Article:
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Confessions Of An Indian Real Estate Buyer

Confessions Of An Indian Real Estate Buyer

Confessions Of An Indian Real Estate Buyer
(Images Bazaar)

Home buying in India is a wholesome experience rather than an asset buying. Full of ups and downs, the journey of an Indian real estate buyer begins from the initiation of the idea of buying a property and ends at the time when he finally moves into the new address. So, here comes the first-hand experience and confession of a middle-class real estate buyer.

“I am Rajendra Prasad Gupta*, a 35-year old government servant. While most of us take offence of the term 'servant', my parents have always given me this learning that even if I am earning for myself; I am working for the people of this country. Never took bribes, neither gave any- just to keep my conscience clean that I am not amongst those who can go to any extent to get their work done. I lived in my parents' home for almost 30 years, since birth. And now, being married for three years, I wanted to move out in a modern home with all A-class facilities. As I discussed this idea with my father, the first question was too apprehensive, “Where will you get money from?”! While I have already decided that a part of the provident fund could be used for home buying, I was more interested in borrowing a home loan from a bank. The second and the most tricky question, I had to face was where I was going to invest? From choosing a location to finding a right kind of home, suddenly I started feeling that this was going to be the toughest thing and I shall put this money in stocks or equity. But then, I was determined, I had to make this investment; after all, I can afford one.

After doing all the math of funds available and the sum of EMI I could pay, I decided that I cannot invest more than Rs 70 lakh. At that time, I didn't know even stamp duty and registration charges are one of the major components in my property cost and I should keep a separate budget for them, for which I am was going to regret later. As my property hunt began, I consulted my relatives and friends for real estate advice. But as I started talking to them, being a naïve I was convinced enough to go by their choice. They made me believe about the returns I might get and each of them acted as an expert of real estate when they said, “Bhai ji, property ke daam triple 5 saalo me. Aankh band kr ke khareed lo!”

Here I want to confess that taking the real estate advice from relatives and friends is the most illogical thing I have done. Just because they have already bought property once or some of their distant relatives are serial investors, does not make them a real estate expert. While choosing a location, buying at any place just because your close friend of your relative had also bought at that place, is not an intelligent thing to do. I can tell you this because I have experienced this. Always, always, always, judge your needs while buying anything too expensive or which closely resembles a home. I didn't do this and ultimately my kid will be travelling 10km to and fro to reach his school.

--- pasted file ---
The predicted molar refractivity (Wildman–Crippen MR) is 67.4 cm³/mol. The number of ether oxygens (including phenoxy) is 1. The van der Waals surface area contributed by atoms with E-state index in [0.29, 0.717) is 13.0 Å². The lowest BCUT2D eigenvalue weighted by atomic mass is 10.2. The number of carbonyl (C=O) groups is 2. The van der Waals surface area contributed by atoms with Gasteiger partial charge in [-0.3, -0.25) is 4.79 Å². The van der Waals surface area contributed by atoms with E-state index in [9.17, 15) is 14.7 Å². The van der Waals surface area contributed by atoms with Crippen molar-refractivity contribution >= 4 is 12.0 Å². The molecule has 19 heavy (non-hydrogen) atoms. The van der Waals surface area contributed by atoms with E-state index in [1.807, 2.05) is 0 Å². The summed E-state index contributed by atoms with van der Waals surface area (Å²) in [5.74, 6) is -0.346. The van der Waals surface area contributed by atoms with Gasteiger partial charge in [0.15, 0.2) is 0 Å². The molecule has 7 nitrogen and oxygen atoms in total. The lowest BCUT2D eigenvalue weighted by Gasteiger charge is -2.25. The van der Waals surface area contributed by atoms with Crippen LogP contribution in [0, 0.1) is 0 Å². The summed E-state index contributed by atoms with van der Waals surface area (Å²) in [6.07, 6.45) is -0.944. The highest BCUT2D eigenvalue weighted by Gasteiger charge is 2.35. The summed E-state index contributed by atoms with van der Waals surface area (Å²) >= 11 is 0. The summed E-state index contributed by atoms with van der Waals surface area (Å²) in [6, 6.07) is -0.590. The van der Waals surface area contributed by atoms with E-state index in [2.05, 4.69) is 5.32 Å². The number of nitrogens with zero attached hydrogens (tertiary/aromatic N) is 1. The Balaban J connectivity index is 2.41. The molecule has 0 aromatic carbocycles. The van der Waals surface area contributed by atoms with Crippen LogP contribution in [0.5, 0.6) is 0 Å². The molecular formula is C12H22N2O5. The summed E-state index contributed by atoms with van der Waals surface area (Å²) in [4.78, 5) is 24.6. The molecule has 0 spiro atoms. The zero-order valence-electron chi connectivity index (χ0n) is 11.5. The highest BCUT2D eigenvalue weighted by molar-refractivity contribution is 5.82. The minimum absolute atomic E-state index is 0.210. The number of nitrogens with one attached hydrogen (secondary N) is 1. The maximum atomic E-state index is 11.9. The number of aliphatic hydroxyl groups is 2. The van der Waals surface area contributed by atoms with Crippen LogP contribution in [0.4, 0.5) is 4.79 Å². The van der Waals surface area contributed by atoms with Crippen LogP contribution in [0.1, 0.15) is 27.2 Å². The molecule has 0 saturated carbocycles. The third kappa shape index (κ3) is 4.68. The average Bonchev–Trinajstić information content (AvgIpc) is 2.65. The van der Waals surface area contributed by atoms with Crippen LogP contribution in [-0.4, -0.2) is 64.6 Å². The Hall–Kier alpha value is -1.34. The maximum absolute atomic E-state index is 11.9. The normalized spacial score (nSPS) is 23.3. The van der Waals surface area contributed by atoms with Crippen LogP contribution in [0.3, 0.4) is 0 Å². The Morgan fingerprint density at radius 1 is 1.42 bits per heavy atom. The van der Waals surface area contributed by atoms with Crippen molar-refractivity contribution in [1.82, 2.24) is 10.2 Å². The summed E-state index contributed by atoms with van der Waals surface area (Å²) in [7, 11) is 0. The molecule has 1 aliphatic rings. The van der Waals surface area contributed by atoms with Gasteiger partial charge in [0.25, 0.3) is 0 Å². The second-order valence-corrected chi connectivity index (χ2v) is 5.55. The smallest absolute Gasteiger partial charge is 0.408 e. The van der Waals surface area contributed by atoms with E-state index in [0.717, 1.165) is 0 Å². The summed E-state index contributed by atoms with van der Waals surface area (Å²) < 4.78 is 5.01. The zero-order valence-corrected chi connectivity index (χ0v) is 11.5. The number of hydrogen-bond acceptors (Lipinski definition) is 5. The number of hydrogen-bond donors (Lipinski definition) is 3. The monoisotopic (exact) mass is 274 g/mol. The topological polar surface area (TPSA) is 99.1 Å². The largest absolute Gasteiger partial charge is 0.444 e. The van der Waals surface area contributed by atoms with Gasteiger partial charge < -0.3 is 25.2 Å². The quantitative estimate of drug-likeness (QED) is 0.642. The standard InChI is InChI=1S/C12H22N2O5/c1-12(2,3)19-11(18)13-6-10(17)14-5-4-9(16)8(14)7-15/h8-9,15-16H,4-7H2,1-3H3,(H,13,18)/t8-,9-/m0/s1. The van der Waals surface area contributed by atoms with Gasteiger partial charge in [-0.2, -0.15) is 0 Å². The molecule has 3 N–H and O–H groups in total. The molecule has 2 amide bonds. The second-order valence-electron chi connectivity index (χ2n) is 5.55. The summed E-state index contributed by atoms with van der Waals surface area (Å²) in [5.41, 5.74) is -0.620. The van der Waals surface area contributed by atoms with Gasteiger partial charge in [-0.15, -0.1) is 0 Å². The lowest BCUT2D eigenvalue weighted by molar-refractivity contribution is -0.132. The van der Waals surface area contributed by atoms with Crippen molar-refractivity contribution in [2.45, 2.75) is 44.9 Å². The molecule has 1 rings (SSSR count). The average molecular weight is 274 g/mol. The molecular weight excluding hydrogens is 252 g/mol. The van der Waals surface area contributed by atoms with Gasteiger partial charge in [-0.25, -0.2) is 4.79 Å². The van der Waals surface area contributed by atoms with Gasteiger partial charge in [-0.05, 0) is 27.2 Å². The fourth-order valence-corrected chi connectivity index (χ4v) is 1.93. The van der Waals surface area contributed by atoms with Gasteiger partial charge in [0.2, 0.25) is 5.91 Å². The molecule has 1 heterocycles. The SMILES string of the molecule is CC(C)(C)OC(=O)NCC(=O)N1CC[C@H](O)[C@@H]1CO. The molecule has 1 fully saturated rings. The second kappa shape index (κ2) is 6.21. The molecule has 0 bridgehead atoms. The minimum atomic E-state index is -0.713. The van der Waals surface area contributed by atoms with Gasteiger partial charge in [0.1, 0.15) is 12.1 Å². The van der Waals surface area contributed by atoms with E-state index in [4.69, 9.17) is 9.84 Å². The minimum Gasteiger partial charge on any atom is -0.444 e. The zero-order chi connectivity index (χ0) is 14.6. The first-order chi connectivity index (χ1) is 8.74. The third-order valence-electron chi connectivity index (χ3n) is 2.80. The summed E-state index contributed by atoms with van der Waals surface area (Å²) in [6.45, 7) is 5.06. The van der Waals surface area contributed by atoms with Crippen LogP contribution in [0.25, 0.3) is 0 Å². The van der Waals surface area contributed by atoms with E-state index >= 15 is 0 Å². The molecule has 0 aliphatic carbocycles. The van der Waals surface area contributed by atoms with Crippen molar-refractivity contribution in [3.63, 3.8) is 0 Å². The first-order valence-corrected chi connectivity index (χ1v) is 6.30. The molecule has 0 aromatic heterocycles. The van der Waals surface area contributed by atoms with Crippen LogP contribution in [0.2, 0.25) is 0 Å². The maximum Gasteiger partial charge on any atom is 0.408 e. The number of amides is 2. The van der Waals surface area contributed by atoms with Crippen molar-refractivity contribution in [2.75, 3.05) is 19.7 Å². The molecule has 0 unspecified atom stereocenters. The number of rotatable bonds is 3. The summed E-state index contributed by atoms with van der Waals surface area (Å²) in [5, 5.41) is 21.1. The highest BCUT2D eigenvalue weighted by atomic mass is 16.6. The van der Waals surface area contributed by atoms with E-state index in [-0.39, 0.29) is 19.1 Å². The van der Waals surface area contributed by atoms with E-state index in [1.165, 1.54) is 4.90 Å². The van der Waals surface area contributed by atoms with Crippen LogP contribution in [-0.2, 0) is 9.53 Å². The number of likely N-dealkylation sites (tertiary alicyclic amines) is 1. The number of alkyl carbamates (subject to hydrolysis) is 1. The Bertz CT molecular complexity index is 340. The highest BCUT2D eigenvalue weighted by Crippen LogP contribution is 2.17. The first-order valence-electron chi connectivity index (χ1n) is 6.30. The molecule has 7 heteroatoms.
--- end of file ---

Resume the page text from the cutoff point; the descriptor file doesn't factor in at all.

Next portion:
Just because my office bestie bought a home in one of the localities which lie on the outskirts, I also started looking for options in that place. As I shortlisted three options with the help of a real estate broker, the deal got stuck when I started negotiations. The builder was asking 5 per cent of the property cost as cash, which meant this part will remain unaccounted. He tried to convince me with his full-proof logics which included saving on stamp duty and registration charges. But if I would have accepted his deal, the loan amount would have also got impacted. So I resisted against the 'universal law of bribery' and I ended up paying the entire amount. I confess that I would have fallen for this deal only if I had some extra cash available with me or to deal with so much of mathematics. Like a good citizen, I did pay the stamp duty and other charges but didn't what good it will bring to me as even the roads near my project were not built properly, the sewage was still poor and water logging was imminent during rainy season (I did realise this after living there for 3 months).

My struggle didn't end there. Although the project was approved by one of the nationalised banks of India, the paperwork and too much of due diligence killed my patience. Every other day, I had to pay a visit to the bank to know the status of my documents. To my disbelief, they had this 'special' charge to put the file on the fast track. Luckily, I had some acquaintances in the loan department; I was saved for the second time to fall in this trap of paying a bribe. After 60 days of finalising the property, I finally got the consent from the bank for the loan approval.

Here is yet another confession. The process of property buying is so cumbersome in India that I often got confused whether I have to make the down payment first or will I get the sale deed before that. The documentation process of the home is so confusing that at once you will feel like quitting the entire deal and choose another channel for investment.

As I got the keys to my new home, it's only after living there I realised that the area had frequent outages. There were very few schools in proximity and the only good school was 10km from this locality. I am not regretting my decision to buy this home but I think I would have made a better choice if I had chosen other formal ways of doing research like consulting an expert or even searching on the internet which would have given me real data about my property choice. Nevertheless, I am satisfied that I ended up finally owning a real estate asset, the basic necessity of our lives."

Last Updated: Fri Jan 06 2017

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